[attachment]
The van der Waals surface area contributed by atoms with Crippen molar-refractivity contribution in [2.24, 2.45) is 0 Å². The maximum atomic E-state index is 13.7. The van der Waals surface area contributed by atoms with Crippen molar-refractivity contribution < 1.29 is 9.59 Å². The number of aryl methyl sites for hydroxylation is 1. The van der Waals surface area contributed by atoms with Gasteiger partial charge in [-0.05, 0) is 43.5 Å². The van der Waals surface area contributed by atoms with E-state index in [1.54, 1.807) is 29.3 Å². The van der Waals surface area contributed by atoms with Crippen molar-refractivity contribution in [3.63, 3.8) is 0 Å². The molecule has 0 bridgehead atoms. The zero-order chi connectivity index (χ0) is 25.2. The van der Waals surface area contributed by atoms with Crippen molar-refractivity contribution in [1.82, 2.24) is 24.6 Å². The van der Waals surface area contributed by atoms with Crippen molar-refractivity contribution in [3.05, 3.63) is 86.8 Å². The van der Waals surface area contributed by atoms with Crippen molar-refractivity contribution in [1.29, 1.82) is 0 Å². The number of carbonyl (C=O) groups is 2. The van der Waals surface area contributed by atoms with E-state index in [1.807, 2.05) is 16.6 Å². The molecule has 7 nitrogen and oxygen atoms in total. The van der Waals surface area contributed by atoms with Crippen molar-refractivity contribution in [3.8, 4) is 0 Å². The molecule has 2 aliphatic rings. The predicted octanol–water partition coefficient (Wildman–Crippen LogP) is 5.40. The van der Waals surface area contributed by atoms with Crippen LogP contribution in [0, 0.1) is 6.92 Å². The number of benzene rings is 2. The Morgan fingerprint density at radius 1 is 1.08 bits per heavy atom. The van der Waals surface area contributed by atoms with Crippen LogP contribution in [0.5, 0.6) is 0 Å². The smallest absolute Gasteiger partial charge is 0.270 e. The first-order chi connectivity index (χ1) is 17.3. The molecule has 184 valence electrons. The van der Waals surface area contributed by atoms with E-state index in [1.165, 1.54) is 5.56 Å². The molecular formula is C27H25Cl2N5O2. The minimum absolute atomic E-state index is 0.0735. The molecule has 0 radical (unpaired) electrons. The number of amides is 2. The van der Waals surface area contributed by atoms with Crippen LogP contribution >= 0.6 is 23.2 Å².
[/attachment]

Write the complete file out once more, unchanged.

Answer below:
The van der Waals surface area contributed by atoms with Crippen molar-refractivity contribution in [2.24, 2.45) is 0 Å². The maximum atomic E-state index is 13.7. The van der Waals surface area contributed by atoms with Crippen molar-refractivity contribution < 1.29 is 9.59 Å². The number of aryl methyl sites for hydroxylation is 1. The van der Waals surface area contributed by atoms with Gasteiger partial charge in [-0.05, 0) is 43.5 Å². The van der Waals surface area contributed by atoms with E-state index in [1.54, 1.807) is 29.3 Å². The van der Waals surface area contributed by atoms with Crippen molar-refractivity contribution in [3.63, 3.8) is 0 Å². The molecule has 0 bridgehead atoms. The zero-order chi connectivity index (χ0) is 25.2. The van der Waals surface area contributed by atoms with Crippen molar-refractivity contribution in [1.82, 2.24) is 24.6 Å². The van der Waals surface area contributed by atoms with Crippen molar-refractivity contribution in [3.05, 3.63) is 86.8 Å². The van der Waals surface area contributed by atoms with Crippen molar-refractivity contribution in [1.29, 1.82) is 0 Å². The number of carbonyl (C=O) groups is 2. The van der Waals surface area contributed by atoms with E-state index in [1.807, 2.05) is 16.6 Å². The molecule has 7 nitrogen and oxygen atoms in total. The van der Waals surface area contributed by atoms with Crippen molar-refractivity contribution in [3.8, 4) is 0 Å². The molecule has 2 aliphatic rings. The predicted octanol–water partition coefficient (Wildman–Crippen LogP) is 5.40. The van der Waals surface area contributed by atoms with Crippen LogP contribution in [0, 0.1) is 6.92 Å². The number of benzene rings is 2. The Morgan fingerprint density at radius 1 is 1.08 bits per heavy atom. The van der Waals surface area contributed by atoms with Crippen LogP contribution in [0.5, 0.6) is 0 Å². The smallest absolute Gasteiger partial charge is 0.270 e. The first-order chi connectivity index (χ1) is 17.3. The molecule has 184 valence electrons. The van der Waals surface area contributed by atoms with E-state index in [1.165, 1.54) is 5.56 Å². The molecular formula is C27H25Cl2N5O2. The minimum absolute atomic E-state index is 0.0735. The molecule has 0 radical (unpaired) electrons. The number of amides is 2. The van der Waals surface area contributed by atoms with Crippen LogP contribution >= 0.6 is 23.2 Å².